Thursday, January 2, 2014

Last Call For Rand Paul Meets Annie Hall

Remember this classic scene from Woody Allen's Annie Hall?

As Steve Benen points out, Rand Paul got the Marshall McLuhan treatment on his idiotic insistence that cutting federal unemployment benefits is a good idea.

This week, Sen. Rand Paul (R-Ky.) had a McLuhan Moment of his own. The Republican senator continues to argue that extending federal unemployment benefits to jobless Americans would be bad for those already struggling, and cited economist Rand Ghayad to bolster his claim. 
Ghayad didn’t literally say, “You know nothing of my work,” but he came awfully close.

Oh it gets worse.  Ghayad's response in part:

So why does [the senator] want to end unemployment benefits for people who have been out of work for 6 months or longer? Well, Paul cites my work on long-term unemployment as a justification – which surprised me, because it implies **the opposite** of what he says it does
Now, we clearly have a long-term unemployment problem. The question is why. Paul says it’s all about incentives. He thinks extending unemployment benefits does a “disservice” to the unemployed by encouraging them to stay unemployed for too long. And as a “big-hearted” member of a party that cares about the jobless, he wants to protect them from making such mistakes – by cutting their benefits, of course. 
But Paul misreads my work to try to back up his argument.


"You know nothing of my work," indeed.

PS, here in Kentucky the unemployment rate is 8.2% for November 2013, significantly higher than the national average.  Perhaps Rand Paul might want to take his constituents into account and do his job rather than trying to lie his way into being a presidential "contender" in 2016 at our expense.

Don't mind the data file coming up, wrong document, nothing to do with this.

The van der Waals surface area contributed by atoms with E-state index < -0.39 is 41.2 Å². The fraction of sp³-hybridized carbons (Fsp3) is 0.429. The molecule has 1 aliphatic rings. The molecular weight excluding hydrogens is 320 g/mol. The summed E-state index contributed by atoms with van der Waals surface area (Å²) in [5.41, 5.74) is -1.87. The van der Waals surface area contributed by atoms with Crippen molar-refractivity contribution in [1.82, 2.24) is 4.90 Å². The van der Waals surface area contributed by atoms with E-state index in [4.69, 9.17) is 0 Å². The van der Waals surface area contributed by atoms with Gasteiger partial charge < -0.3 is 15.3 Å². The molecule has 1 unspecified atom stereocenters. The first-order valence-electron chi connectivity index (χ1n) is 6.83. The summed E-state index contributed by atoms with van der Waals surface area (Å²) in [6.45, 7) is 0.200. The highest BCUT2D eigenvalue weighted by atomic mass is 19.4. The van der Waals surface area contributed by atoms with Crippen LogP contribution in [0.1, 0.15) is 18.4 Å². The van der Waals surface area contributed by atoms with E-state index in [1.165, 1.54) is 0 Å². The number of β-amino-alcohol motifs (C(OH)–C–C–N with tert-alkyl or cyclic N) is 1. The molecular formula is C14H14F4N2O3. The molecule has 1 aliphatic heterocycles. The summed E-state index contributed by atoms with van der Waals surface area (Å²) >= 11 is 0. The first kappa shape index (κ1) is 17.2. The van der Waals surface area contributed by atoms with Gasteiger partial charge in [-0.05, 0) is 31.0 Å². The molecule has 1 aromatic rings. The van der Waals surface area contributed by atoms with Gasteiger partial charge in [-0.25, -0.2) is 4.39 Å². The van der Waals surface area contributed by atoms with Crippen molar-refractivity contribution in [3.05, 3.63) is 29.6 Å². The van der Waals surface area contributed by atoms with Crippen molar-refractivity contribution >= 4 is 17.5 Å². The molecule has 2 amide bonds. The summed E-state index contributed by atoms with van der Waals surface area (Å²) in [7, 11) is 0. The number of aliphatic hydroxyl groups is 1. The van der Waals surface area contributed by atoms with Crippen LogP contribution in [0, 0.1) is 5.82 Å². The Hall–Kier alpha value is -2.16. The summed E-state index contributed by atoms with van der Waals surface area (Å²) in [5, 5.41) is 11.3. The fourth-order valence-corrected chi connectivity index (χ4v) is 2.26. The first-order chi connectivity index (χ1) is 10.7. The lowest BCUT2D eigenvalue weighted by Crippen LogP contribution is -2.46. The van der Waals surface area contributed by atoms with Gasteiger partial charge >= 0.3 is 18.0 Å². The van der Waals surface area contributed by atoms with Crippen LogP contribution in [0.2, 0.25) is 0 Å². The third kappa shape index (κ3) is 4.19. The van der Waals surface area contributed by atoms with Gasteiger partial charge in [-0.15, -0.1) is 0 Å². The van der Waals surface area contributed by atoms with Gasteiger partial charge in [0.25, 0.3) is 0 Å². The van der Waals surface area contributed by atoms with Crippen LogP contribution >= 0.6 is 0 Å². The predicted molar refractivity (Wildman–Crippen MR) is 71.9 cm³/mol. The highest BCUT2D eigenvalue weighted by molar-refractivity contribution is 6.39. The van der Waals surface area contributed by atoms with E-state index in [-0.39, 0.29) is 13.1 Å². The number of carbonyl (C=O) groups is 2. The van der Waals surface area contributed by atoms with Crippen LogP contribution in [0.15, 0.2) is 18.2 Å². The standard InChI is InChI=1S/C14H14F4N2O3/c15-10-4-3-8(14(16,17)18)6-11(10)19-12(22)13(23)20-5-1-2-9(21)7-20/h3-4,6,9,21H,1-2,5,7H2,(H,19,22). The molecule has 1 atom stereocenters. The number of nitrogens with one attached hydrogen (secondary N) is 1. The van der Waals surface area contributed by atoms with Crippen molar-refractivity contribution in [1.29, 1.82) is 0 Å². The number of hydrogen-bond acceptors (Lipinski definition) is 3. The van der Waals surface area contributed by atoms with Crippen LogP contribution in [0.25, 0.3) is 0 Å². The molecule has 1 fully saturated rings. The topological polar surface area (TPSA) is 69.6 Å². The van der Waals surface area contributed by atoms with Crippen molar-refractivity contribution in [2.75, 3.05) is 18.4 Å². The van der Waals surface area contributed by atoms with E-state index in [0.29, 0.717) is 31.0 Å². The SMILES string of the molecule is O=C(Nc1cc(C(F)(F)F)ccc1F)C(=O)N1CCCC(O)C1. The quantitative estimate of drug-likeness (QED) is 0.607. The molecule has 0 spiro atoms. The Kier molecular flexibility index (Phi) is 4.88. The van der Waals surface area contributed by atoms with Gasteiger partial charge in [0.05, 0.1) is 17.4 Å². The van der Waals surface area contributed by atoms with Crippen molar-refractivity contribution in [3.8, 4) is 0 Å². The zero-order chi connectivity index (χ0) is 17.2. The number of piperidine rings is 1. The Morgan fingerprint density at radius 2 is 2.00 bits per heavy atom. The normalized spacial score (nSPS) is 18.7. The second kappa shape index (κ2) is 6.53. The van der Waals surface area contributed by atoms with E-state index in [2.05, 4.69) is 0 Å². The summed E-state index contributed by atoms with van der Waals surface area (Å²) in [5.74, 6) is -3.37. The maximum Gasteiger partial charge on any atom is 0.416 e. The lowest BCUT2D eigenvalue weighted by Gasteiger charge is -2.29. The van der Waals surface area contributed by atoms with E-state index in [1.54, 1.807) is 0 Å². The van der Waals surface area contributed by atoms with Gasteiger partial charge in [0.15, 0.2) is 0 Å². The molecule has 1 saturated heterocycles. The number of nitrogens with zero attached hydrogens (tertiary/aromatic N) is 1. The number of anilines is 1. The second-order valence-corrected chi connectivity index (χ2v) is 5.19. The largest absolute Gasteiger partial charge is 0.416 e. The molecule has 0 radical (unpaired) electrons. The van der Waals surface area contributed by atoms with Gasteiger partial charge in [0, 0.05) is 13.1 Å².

Rick Scott Fails The Test

Sorry Governon Batboy, you lose big time.

A federal judge in Orlando, Florida ruled Tuesday that the state’s law requiring drug tests from all applicants for public assistance is unconstitutional. According to the New York Times, Judge Mary S. Scriven found that the law — Tea Party Gov. Rick Scott (R)’s signature piece of legislation — violates the U.S. Constitution’s protections against unreasonable searches and seizures. 
The court finds there is no set of circumstances under which the warrantless, suspicionless drug testing at issue in this case could be constitutionally applied,” Scriven wrote. 

Note the key word there: "suspicionless".  Subjecting people to drug testing just because they are poor enough to need government help is criminalizing being poor.  Requiring a drug-free workplace is one thing, but requiring a drug free private home is unconstitutional, period.

The decision made permanent an earlier temporary hold she placed on the law, which was passed by the Republican-controlled state legislature and signed by Scott in 2011. Scott is refusing to back down, saying in a statement on Tuesday that the law was designed to ensure that children aren’t being raised in homes headed by drug users. 
“Any illegal drug use in a family is harmful and even abusive to a child,” read the statement. “We should have a zero tolerance policy for illegal drug use in families — especially those families who struggle to make ends meet and need welfare assistance to provide for their children. We will continue to fight for Florida children who deserve to live in drug-free homes by appealing this judge’s decision to the U.S. Court of Appeals.”

Only one problem with that:  the rate of drug use is higher among people who aren't on assistance.